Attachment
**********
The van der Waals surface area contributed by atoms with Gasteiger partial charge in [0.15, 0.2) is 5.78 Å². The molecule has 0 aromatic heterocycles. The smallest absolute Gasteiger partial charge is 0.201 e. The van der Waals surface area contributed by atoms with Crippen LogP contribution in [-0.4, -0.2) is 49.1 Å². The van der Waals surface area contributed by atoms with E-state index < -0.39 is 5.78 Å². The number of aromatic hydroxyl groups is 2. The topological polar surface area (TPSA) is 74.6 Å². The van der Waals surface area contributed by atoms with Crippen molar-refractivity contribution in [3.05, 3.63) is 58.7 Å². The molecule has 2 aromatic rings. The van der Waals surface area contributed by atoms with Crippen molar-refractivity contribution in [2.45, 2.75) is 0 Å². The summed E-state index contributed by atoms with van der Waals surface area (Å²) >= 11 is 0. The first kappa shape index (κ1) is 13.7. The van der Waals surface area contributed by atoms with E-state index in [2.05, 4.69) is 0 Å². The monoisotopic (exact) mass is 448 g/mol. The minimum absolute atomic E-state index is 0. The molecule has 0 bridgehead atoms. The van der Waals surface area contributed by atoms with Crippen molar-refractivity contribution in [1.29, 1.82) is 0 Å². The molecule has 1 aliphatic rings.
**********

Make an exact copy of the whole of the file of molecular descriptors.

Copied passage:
The van der Waals surface area contributed by atoms with Gasteiger partial charge in [0.15, 0.2) is 5.78 Å². The molecule has 0 aromatic heterocycles. The smallest absolute Gasteiger partial charge is 0.201 e. The van der Waals surface area contributed by atoms with Crippen LogP contribution in [-0.4, -0.2) is 49.1 Å². The van der Waals surface area contributed by atoms with E-state index < -0.39 is 5.78 Å². The number of aromatic hydroxyl groups is 2. The topological polar surface area (TPSA) is 74.6 Å². The van der Waals surface area contributed by atoms with Crippen molar-refractivity contribution in [3.05, 3.63) is 58.7 Å². The molecule has 2 aromatic rings. The van der Waals surface area contributed by atoms with Crippen molar-refractivity contribution in [2.45, 2.75) is 0 Å². The summed E-state index contributed by atoms with van der Waals surface area (Å²) >= 11 is 0. The first kappa shape index (κ1) is 13.7. The van der Waals surface area contributed by atoms with E-state index in [2.05, 4.69) is 0 Å². The monoisotopic (exact) mass is 448 g/mol. The minimum absolute atomic E-state index is 0. The molecule has 0 bridgehead atoms. The van der Waals surface area contributed by atoms with Crippen molar-refractivity contribution in [1.29, 1.82) is 0 Å². The molecule has 1 aliphatic rings.